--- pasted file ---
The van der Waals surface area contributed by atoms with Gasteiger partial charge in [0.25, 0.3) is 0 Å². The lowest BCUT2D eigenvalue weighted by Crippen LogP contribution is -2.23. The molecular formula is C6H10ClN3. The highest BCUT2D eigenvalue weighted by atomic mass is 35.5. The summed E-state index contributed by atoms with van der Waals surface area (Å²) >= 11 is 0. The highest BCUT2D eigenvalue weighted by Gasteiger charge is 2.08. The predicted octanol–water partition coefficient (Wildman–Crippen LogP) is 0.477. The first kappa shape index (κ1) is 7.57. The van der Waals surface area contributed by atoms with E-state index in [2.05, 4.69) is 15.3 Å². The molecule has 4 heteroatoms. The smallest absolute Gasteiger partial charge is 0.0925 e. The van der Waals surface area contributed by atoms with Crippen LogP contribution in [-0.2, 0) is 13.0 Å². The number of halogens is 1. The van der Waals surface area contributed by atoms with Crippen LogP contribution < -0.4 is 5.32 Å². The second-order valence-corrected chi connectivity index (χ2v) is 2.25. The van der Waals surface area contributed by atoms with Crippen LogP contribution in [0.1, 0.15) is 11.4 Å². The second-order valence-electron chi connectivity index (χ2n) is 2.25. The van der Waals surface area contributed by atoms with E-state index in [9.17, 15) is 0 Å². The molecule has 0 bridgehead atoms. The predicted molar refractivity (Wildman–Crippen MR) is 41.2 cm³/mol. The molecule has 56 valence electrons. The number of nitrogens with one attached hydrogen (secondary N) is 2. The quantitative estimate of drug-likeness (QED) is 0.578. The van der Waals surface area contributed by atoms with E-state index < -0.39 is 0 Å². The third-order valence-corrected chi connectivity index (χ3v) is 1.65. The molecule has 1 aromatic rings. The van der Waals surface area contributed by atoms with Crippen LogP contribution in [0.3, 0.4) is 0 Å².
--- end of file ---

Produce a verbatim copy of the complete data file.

The van der Waals surface area contributed by atoms with Gasteiger partial charge in [0.25, 0.3) is 0 Å². The lowest BCUT2D eigenvalue weighted by Crippen LogP contribution is -2.23. The molecular formula is C6H10ClN3. The highest BCUT2D eigenvalue weighted by atomic mass is 35.5. The summed E-state index contributed by atoms with van der Waals surface area (Å²) >= 11 is 0. The highest BCUT2D eigenvalue weighted by Gasteiger charge is 2.08. The predicted octanol–water partition coefficient (Wildman–Crippen LogP) is 0.477. The first kappa shape index (κ1) is 7.57. The van der Waals surface area contributed by atoms with E-state index in [2.05, 4.69) is 15.3 Å². The molecule has 4 heteroatoms. The smallest absolute Gasteiger partial charge is 0.0925 e. The van der Waals surface area contributed by atoms with Crippen LogP contribution in [-0.2, 0) is 13.0 Å². The number of halogens is 1. The van der Waals surface area contributed by atoms with Crippen LogP contribution < -0.4 is 5.32 Å². The second-order valence-corrected chi connectivity index (χ2v) is 2.25. The van der Waals surface area contributed by atoms with Crippen LogP contribution in [0.1, 0.15) is 11.4 Å². The second-order valence-electron chi connectivity index (χ2n) is 2.25. The van der Waals surface area contributed by atoms with E-state index in [9.17, 15) is 0 Å². The molecule has 0 bridgehead atoms. The predicted molar refractivity (Wildman–Crippen MR) is 41.2 cm³/mol. The molecule has 56 valence electrons. The number of nitrogens with one attached hydrogen (secondary N) is 2. The quantitative estimate of drug-likeness (QED) is 0.578. The van der Waals surface area contributed by atoms with E-state index < -0.39 is 0 Å². The third-order valence-corrected chi connectivity index (χ3v) is 1.65. The molecule has 1 aromatic rings. The van der Waals surface area contributed by atoms with Crippen LogP contribution in [0.3, 0.4) is 0 Å².